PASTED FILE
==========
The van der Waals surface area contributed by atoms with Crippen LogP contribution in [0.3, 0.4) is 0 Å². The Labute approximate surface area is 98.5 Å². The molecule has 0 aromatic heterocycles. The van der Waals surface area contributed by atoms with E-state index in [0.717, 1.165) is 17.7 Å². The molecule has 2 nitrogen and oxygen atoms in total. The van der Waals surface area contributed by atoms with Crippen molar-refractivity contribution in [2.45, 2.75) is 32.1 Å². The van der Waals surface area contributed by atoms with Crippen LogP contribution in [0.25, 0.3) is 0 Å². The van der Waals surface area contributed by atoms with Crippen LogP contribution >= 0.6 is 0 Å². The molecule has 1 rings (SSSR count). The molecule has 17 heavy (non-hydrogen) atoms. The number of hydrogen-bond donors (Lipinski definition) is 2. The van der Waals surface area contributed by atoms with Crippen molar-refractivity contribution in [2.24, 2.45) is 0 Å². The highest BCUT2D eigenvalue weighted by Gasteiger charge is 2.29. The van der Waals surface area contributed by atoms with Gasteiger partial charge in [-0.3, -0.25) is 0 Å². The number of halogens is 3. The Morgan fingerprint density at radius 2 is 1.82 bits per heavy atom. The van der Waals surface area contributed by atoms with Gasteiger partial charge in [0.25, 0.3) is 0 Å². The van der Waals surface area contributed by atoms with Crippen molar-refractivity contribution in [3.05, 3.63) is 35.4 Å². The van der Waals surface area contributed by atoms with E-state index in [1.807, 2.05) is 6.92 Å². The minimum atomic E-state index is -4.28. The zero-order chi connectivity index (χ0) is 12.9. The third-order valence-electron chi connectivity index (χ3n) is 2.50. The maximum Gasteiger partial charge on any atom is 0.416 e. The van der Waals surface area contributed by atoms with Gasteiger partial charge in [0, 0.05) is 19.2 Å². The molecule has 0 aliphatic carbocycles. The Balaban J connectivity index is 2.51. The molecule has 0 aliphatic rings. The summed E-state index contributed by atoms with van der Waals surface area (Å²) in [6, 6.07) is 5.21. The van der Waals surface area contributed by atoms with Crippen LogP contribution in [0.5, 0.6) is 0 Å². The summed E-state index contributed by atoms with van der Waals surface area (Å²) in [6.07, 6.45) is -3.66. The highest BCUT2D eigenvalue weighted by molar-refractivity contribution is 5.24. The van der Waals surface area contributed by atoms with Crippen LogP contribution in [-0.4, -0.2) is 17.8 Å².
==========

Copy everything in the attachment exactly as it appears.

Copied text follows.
The van der Waals surface area contributed by atoms with Crippen LogP contribution in [0.3, 0.4) is 0 Å². The Labute approximate surface area is 98.5 Å². The molecule has 0 aromatic heterocycles. The van der Waals surface area contributed by atoms with E-state index in [0.717, 1.165) is 17.7 Å². The molecule has 2 nitrogen and oxygen atoms in total. The van der Waals surface area contributed by atoms with Crippen molar-refractivity contribution in [2.45, 2.75) is 32.1 Å². The van der Waals surface area contributed by atoms with Crippen LogP contribution in [0.25, 0.3) is 0 Å². The van der Waals surface area contributed by atoms with Crippen LogP contribution >= 0.6 is 0 Å². The molecule has 1 rings (SSSR count). The molecule has 17 heavy (non-hydrogen) atoms. The number of hydrogen-bond donors (Lipinski definition) is 2. The van der Waals surface area contributed by atoms with Crippen molar-refractivity contribution in [2.24, 2.45) is 0 Å². The highest BCUT2D eigenvalue weighted by Gasteiger charge is 2.29. The van der Waals surface area contributed by atoms with Gasteiger partial charge in [-0.3, -0.25) is 0 Å². The number of halogens is 3. The Morgan fingerprint density at radius 2 is 1.82 bits per heavy atom. The van der Waals surface area contributed by atoms with Gasteiger partial charge in [0.25, 0.3) is 0 Å². The van der Waals surface area contributed by atoms with Crippen molar-refractivity contribution in [3.05, 3.63) is 35.4 Å². The van der Waals surface area contributed by atoms with E-state index in [1.807, 2.05) is 6.92 Å². The minimum atomic E-state index is -4.28. The zero-order chi connectivity index (χ0) is 12.9. The third-order valence-electron chi connectivity index (χ3n) is 2.50. The maximum Gasteiger partial charge on any atom is 0.416 e. The van der Waals surface area contributed by atoms with Gasteiger partial charge in [0, 0.05) is 19.2 Å². The molecule has 0 aliphatic carbocycles. The Balaban J connectivity index is 2.51. The molecule has 0 aliphatic rings. The summed E-state index contributed by atoms with van der Waals surface area (Å²) in [6, 6.07) is 5.21. The van der Waals surface area contributed by atoms with Crippen LogP contribution in [0.5, 0.6) is 0 Å². The summed E-state index contributed by atoms with van der Waals surface area (Å²) in [6.07, 6.45) is -3.66. The highest BCUT2D eigenvalue weighted by molar-refractivity contribution is 5.24. The van der Waals surface area contributed by atoms with Crippen LogP contribution in [-0.4, -0.2) is 17.8 Å².